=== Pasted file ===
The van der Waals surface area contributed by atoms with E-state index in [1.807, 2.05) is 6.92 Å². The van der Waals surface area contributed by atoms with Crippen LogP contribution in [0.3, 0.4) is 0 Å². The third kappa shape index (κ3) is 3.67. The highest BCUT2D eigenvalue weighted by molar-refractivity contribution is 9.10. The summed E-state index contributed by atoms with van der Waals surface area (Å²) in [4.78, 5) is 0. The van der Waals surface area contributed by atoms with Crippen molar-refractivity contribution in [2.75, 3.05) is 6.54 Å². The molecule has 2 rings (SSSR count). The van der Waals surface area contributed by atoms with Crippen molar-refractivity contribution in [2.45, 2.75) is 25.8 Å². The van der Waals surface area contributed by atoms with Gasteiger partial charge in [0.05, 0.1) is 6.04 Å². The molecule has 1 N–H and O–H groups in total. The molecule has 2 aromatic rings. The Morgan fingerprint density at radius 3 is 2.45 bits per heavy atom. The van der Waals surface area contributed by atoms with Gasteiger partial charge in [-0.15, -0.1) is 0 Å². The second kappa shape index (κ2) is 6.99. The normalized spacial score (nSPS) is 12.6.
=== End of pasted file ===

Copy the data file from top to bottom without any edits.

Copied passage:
The van der Waals surface area contributed by atoms with E-state index in [1.807, 2.05) is 6.92 Å². The van der Waals surface area contributed by atoms with Crippen LogP contribution in [0.3, 0.4) is 0 Å². The third kappa shape index (κ3) is 3.67. The highest BCUT2D eigenvalue weighted by molar-refractivity contribution is 9.10. The summed E-state index contributed by atoms with van der Waals surface area (Å²) in [4.78, 5) is 0. The van der Waals surface area contributed by atoms with Crippen molar-refractivity contribution in [2.75, 3.05) is 6.54 Å². The molecule has 2 rings (SSSR count). The van der Waals surface area contributed by atoms with Crippen molar-refractivity contribution in [2.45, 2.75) is 25.8 Å². The van der Waals surface area contributed by atoms with Gasteiger partial charge in [0.05, 0.1) is 6.04 Å². The molecule has 1 N–H and O–H groups in total. The molecule has 2 aromatic rings. The Morgan fingerprint density at radius 3 is 2.45 bits per heavy atom. The van der Waals surface area contributed by atoms with Gasteiger partial charge in [-0.15, -0.1) is 0 Å². The second kappa shape index (κ2) is 6.99. The normalized spacial score (nSPS) is 12.6.